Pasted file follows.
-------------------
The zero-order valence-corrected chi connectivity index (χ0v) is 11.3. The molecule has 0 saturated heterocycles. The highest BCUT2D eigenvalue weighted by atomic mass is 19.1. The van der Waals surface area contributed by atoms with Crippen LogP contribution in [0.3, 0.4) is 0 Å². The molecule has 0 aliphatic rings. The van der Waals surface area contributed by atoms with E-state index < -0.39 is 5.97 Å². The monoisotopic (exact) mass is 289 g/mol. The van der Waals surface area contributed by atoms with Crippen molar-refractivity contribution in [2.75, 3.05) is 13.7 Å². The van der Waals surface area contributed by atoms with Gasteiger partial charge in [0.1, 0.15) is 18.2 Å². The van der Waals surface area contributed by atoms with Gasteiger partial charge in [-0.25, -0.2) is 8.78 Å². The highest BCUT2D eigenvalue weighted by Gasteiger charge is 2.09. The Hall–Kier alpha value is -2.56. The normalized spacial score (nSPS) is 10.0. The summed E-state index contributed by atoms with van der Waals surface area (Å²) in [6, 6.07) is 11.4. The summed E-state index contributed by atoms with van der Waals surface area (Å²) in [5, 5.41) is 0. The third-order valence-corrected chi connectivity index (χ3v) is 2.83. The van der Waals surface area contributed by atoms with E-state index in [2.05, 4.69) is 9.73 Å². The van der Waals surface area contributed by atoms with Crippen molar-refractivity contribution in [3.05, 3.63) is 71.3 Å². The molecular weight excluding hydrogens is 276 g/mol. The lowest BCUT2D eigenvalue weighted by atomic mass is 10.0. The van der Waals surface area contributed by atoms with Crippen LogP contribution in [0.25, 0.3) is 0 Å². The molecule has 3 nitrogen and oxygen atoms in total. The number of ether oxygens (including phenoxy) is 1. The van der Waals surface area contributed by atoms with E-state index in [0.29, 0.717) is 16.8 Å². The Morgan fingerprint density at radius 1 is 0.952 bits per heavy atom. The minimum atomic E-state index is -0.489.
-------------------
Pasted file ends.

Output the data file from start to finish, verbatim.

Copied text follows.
The zero-order valence-corrected chi connectivity index (χ0v) is 11.3. The molecule has 0 saturated heterocycles. The highest BCUT2D eigenvalue weighted by atomic mass is 19.1. The van der Waals surface area contributed by atoms with Crippen LogP contribution in [0.3, 0.4) is 0 Å². The molecule has 0 aliphatic rings. The van der Waals surface area contributed by atoms with E-state index < -0.39 is 5.97 Å². The monoisotopic (exact) mass is 289 g/mol. The van der Waals surface area contributed by atoms with Crippen molar-refractivity contribution in [2.75, 3.05) is 13.7 Å². The van der Waals surface area contributed by atoms with Gasteiger partial charge in [0.1, 0.15) is 18.2 Å². The van der Waals surface area contributed by atoms with Gasteiger partial charge in [-0.25, -0.2) is 8.78 Å². The highest BCUT2D eigenvalue weighted by Gasteiger charge is 2.09. The Hall–Kier alpha value is -2.56. The normalized spacial score (nSPS) is 10.0. The summed E-state index contributed by atoms with van der Waals surface area (Å²) in [6, 6.07) is 11.4. The summed E-state index contributed by atoms with van der Waals surface area (Å²) in [5, 5.41) is 0. The third-order valence-corrected chi connectivity index (χ3v) is 2.83. The van der Waals surface area contributed by atoms with E-state index in [2.05, 4.69) is 9.73 Å². The van der Waals surface area contributed by atoms with Crippen molar-refractivity contribution in [3.05, 3.63) is 71.3 Å². The molecular weight excluding hydrogens is 276 g/mol. The lowest BCUT2D eigenvalue weighted by atomic mass is 10.0. The van der Waals surface area contributed by atoms with Crippen LogP contribution in [0.25, 0.3) is 0 Å². The molecule has 3 nitrogen and oxygen atoms in total. The number of ether oxygens (including phenoxy) is 1. The van der Waals surface area contributed by atoms with E-state index in [0.29, 0.717) is 16.8 Å². The Morgan fingerprint density at radius 1 is 0.952 bits per heavy atom. The minimum atomic E-state index is -0.489.